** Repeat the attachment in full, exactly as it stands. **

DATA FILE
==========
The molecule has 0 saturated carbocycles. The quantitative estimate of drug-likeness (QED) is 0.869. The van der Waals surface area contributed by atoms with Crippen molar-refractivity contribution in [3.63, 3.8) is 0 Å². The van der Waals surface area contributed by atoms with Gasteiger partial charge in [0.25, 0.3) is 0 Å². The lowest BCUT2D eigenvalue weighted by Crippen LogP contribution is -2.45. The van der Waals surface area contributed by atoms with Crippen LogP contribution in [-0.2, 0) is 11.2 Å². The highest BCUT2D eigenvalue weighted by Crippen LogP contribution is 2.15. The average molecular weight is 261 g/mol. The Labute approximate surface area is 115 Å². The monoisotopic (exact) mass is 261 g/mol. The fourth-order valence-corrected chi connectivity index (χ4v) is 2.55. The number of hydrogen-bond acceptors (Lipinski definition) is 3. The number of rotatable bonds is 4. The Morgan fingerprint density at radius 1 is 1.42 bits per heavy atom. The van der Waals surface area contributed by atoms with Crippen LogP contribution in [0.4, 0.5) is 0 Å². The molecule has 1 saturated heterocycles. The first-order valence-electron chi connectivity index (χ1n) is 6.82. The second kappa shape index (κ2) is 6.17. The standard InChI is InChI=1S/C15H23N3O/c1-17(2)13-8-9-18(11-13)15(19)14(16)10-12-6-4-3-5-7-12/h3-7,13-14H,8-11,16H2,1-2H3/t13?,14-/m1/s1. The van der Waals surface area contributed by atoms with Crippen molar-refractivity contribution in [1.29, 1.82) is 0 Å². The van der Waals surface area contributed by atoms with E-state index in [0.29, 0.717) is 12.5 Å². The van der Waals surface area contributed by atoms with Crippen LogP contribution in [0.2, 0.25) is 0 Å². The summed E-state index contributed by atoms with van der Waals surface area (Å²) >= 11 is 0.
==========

The molecule has 0 saturated carbocycles. The quantitative estimate of drug-likeness (QED) is 0.869. The van der Waals surface area contributed by atoms with Crippen molar-refractivity contribution in [3.63, 3.8) is 0 Å². The van der Waals surface area contributed by atoms with Gasteiger partial charge in [0.25, 0.3) is 0 Å². The lowest BCUT2D eigenvalue weighted by Crippen LogP contribution is -2.45. The van der Waals surface area contributed by atoms with Crippen LogP contribution in [-0.2, 0) is 11.2 Å². The highest BCUT2D eigenvalue weighted by Crippen LogP contribution is 2.15. The average molecular weight is 261 g/mol. The Labute approximate surface area is 115 Å². The monoisotopic (exact) mass is 261 g/mol. The fourth-order valence-corrected chi connectivity index (χ4v) is 2.55. The number of hydrogen-bond acceptors (Lipinski definition) is 3. The number of rotatable bonds is 4. The Morgan fingerprint density at radius 1 is 1.42 bits per heavy atom. The van der Waals surface area contributed by atoms with Crippen LogP contribution in [0.4, 0.5) is 0 Å². The molecule has 1 saturated heterocycles. The first-order valence-electron chi connectivity index (χ1n) is 6.82. The second kappa shape index (κ2) is 6.17. The standard InChI is InChI=1S/C15H23N3O/c1-17(2)13-8-9-18(11-13)15(19)14(16)10-12-6-4-3-5-7-12/h3-7,13-14H,8-11,16H2,1-2H3/t13?,14-/m1/s1. The van der Waals surface area contributed by atoms with Crippen molar-refractivity contribution in [1.29, 1.82) is 0 Å². The van der Waals surface area contributed by atoms with E-state index in [0.29, 0.717) is 12.5 Å². The van der Waals surface area contributed by atoms with Crippen LogP contribution in [0.2, 0.25) is 0 Å². The summed E-state index contributed by atoms with van der Waals surface area (Å²) >= 11 is 0.